As divorce rates rise, family mediation represents an alternative way of making settlements without involving an already overburdened judicial system. This book presents a discussion of the current North American trends in the burgeoning field of family mediation by featuring both a review of the literature and a model for family mediation practice. The practice model presented here, Therapeutic Family Mediation, stresses an ecological perspective, and considers the feminist critique of the mediation process. The authors also address mediation's role in the important issues of joint custody, ethnicity, and child protection. Future directions in family mediation are examined in the final part.

Shared Parenting and Sole Custody: A Complex Comparative Analysis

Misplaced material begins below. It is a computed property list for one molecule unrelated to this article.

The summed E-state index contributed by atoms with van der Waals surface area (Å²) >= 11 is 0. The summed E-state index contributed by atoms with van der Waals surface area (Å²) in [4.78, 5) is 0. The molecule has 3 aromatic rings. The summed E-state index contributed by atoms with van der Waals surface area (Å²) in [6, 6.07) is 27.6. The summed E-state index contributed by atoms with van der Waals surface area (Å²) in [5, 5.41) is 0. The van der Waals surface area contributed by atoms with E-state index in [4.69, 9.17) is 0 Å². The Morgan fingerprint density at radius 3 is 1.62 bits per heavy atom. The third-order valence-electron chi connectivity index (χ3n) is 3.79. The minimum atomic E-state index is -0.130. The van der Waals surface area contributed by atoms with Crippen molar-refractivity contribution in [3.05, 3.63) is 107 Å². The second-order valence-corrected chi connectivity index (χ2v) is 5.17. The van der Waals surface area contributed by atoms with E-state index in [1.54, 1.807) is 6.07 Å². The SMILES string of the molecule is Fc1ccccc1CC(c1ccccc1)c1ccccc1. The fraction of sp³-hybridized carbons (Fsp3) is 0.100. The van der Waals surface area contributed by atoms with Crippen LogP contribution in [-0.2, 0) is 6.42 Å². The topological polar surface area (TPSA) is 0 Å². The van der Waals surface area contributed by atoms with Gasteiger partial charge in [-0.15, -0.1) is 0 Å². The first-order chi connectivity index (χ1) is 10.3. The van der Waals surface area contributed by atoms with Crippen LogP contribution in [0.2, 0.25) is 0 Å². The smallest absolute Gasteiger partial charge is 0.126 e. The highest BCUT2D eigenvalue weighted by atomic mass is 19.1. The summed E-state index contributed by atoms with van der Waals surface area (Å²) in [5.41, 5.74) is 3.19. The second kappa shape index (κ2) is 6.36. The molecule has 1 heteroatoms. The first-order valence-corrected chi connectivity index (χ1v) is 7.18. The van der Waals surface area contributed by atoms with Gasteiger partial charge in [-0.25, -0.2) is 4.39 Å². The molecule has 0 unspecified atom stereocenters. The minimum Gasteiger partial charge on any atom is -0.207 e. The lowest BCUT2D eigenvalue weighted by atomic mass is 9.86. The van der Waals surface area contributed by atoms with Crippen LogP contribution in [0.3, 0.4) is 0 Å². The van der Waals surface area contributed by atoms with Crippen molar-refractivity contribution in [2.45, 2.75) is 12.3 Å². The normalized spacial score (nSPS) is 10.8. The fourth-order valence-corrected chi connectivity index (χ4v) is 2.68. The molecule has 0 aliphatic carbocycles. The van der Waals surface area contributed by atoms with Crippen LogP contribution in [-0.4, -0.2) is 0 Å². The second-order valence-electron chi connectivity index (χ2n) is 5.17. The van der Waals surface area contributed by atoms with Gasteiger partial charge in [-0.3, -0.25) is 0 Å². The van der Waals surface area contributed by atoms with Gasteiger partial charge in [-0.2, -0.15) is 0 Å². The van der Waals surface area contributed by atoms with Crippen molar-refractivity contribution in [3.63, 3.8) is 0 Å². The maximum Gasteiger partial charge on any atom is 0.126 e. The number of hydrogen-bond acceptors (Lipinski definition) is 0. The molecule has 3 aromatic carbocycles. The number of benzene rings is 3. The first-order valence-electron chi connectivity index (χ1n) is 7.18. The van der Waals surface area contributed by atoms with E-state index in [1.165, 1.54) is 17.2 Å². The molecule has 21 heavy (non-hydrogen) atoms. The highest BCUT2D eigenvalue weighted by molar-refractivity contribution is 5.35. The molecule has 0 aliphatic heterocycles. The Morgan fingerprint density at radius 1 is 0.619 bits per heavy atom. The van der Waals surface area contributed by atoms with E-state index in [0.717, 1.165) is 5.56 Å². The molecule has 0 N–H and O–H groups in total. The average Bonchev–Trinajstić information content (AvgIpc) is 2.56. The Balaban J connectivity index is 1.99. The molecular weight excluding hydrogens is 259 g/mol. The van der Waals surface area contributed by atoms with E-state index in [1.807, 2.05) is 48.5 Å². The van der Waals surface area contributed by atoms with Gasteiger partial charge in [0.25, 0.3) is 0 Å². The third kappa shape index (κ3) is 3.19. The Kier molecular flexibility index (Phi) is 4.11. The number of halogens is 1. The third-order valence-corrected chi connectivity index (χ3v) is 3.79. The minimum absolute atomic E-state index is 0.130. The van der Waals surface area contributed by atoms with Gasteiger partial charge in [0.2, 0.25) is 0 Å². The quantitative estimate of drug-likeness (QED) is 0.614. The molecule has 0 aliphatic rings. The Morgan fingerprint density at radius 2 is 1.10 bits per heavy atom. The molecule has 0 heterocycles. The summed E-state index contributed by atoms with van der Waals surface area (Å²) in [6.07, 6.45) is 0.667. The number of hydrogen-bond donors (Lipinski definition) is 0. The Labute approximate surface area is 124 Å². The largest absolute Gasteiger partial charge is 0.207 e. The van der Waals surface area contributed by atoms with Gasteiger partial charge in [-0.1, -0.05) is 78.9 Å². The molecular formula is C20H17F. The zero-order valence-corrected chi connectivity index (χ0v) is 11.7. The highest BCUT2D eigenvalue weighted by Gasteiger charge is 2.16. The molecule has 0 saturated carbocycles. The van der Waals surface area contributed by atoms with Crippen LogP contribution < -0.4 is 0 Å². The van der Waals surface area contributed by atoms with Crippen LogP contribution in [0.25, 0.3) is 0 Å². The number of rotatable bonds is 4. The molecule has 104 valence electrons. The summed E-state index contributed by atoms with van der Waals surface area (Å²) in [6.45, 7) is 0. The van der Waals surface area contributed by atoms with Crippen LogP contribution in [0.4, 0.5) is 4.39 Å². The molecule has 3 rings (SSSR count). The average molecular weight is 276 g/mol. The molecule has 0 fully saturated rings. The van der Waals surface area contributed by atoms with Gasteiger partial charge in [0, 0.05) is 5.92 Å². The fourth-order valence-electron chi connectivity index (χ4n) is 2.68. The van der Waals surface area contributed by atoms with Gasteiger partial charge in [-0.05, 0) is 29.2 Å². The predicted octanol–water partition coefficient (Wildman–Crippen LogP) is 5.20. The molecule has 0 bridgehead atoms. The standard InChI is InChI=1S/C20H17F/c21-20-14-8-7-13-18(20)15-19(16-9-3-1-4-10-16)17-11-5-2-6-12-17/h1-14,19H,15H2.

Shared parenting and sole custody: A complex comparative analysis


From an overview of the shared parenting literature (Chapter 6), we turn to our original research. To place it in context, consider that the history of research in divorce and child custody has been one of successive refinement and differentiation. As seen in Chapter 2, early divorce research was consumed with the issue of the pathological consequences of divorce. This monolithic view (Sprenkle & Cyrus, 1983) rationalized research that was primarily cross-sectional and unidimensional (Clingempeel & Reppucci, 1982). More recent efforts have come to see divorce as a complex phenomenon. Consequently, differential analyses have become the order of the day, with research characterized by multidimensional explorations of subgroups ...

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